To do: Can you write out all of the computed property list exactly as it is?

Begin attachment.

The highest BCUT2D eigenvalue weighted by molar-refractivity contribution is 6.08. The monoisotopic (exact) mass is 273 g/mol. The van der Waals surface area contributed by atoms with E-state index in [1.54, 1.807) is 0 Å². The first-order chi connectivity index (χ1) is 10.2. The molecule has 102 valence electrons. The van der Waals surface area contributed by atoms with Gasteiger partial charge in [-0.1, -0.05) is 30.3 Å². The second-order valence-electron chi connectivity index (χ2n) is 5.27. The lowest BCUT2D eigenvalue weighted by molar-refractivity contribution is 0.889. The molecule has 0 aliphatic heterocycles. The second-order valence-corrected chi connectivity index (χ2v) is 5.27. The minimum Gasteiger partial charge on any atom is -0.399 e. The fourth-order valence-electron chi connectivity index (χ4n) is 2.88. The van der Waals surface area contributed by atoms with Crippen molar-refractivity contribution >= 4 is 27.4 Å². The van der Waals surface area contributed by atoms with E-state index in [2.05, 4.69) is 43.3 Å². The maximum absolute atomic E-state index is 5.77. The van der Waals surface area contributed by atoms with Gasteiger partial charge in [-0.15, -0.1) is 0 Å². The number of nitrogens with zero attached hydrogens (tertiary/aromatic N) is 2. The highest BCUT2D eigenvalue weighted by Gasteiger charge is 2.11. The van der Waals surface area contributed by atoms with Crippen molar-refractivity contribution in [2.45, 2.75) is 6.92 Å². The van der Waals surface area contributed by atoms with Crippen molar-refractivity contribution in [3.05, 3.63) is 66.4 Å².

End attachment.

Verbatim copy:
The highest BCUT2D eigenvalue weighted by molar-refractivity contribution is 6.08. The monoisotopic (exact) mass is 273 g/mol. The van der Waals surface area contributed by atoms with E-state index in [1.54, 1.807) is 0 Å². The first-order chi connectivity index (χ1) is 10.2. The molecule has 102 valence electrons. The van der Waals surface area contributed by atoms with Gasteiger partial charge in [-0.1, -0.05) is 30.3 Å². The second-order valence-electron chi connectivity index (χ2n) is 5.27. The lowest BCUT2D eigenvalue weighted by molar-refractivity contribution is 0.889. The molecule has 0 aliphatic heterocycles. The second-order valence-corrected chi connectivity index (χ2v) is 5.27. The minimum Gasteiger partial charge on any atom is -0.399 e. The fourth-order valence-electron chi connectivity index (χ4n) is 2.88. The van der Waals surface area contributed by atoms with Crippen molar-refractivity contribution >= 4 is 27.4 Å². The van der Waals surface area contributed by atoms with E-state index in [2.05, 4.69) is 43.3 Å². The maximum absolute atomic E-state index is 5.77. The van der Waals surface area contributed by atoms with Gasteiger partial charge in [-0.15, -0.1) is 0 Å². The number of nitrogens with zero attached hydrogens (tertiary/aromatic N) is 2. The highest BCUT2D eigenvalue weighted by Gasteiger charge is 2.11. The van der Waals surface area contributed by atoms with Crippen molar-refractivity contribution in [2.45, 2.75) is 6.92 Å². The van der Waals surface area contributed by atoms with Crippen molar-refractivity contribution in [3.05, 3.63) is 66.4 Å².